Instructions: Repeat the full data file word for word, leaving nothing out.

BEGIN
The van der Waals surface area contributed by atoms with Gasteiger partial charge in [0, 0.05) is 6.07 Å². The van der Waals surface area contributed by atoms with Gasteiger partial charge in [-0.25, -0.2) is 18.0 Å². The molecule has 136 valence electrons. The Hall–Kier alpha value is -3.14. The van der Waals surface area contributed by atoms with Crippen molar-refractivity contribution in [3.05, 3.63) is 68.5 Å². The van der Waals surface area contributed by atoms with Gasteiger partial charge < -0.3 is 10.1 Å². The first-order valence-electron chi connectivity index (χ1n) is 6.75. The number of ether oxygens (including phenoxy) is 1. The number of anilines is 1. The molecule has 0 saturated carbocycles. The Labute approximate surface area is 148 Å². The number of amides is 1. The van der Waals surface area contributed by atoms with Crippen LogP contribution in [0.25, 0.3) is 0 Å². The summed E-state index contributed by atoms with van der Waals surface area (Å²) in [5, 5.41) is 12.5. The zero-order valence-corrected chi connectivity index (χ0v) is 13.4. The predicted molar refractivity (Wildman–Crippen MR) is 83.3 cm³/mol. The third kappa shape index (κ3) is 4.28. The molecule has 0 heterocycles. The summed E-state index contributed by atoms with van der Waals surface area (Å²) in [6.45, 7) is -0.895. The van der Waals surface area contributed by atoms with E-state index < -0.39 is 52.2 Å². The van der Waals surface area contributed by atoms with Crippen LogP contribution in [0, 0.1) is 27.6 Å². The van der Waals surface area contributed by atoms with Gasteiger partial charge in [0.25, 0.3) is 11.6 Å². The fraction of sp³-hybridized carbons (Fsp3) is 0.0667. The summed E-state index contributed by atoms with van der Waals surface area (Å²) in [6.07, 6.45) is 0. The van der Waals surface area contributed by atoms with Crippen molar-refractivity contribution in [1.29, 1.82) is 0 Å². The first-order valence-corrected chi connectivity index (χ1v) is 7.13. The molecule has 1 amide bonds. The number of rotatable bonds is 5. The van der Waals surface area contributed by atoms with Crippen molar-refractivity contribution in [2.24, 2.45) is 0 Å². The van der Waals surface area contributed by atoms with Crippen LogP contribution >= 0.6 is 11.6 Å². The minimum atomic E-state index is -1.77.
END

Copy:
The van der Waals surface area contributed by atoms with Gasteiger partial charge in [0, 0.05) is 6.07 Å². The van der Waals surface area contributed by atoms with Gasteiger partial charge in [-0.25, -0.2) is 18.0 Å². The molecule has 136 valence electrons. The Hall–Kier alpha value is -3.14. The van der Waals surface area contributed by atoms with Crippen molar-refractivity contribution in [3.05, 3.63) is 68.5 Å². The van der Waals surface area contributed by atoms with Gasteiger partial charge < -0.3 is 10.1 Å². The first-order valence-electron chi connectivity index (χ1n) is 6.75. The number of ether oxygens (including phenoxy) is 1. The number of anilines is 1. The molecule has 0 saturated carbocycles. The Labute approximate surface area is 148 Å². The number of amides is 1. The van der Waals surface area contributed by atoms with Crippen LogP contribution in [0.25, 0.3) is 0 Å². The summed E-state index contributed by atoms with van der Waals surface area (Å²) in [5, 5.41) is 12.5. The zero-order valence-corrected chi connectivity index (χ0v) is 13.4. The predicted molar refractivity (Wildman–Crippen MR) is 83.3 cm³/mol. The third kappa shape index (κ3) is 4.28. The molecule has 0 heterocycles. The summed E-state index contributed by atoms with van der Waals surface area (Å²) in [6.45, 7) is -0.895. The van der Waals surface area contributed by atoms with E-state index < -0.39 is 52.2 Å². The van der Waals surface area contributed by atoms with Crippen LogP contribution in [0, 0.1) is 27.6 Å². The van der Waals surface area contributed by atoms with Gasteiger partial charge in [0.25, 0.3) is 11.6 Å². The fraction of sp³-hybridized carbons (Fsp3) is 0.0667. The summed E-state index contributed by atoms with van der Waals surface area (Å²) in [6.07, 6.45) is 0. The van der Waals surface area contributed by atoms with Crippen molar-refractivity contribution in [1.29, 1.82) is 0 Å². The first-order valence-corrected chi connectivity index (χ1v) is 7.13. The molecule has 1 amide bonds. The number of rotatable bonds is 5. The van der Waals surface area contributed by atoms with Crippen molar-refractivity contribution in [2.24, 2.45) is 0 Å². The van der Waals surface area contributed by atoms with Crippen LogP contribution >= 0.6 is 11.6 Å². The minimum atomic E-state index is -1.77.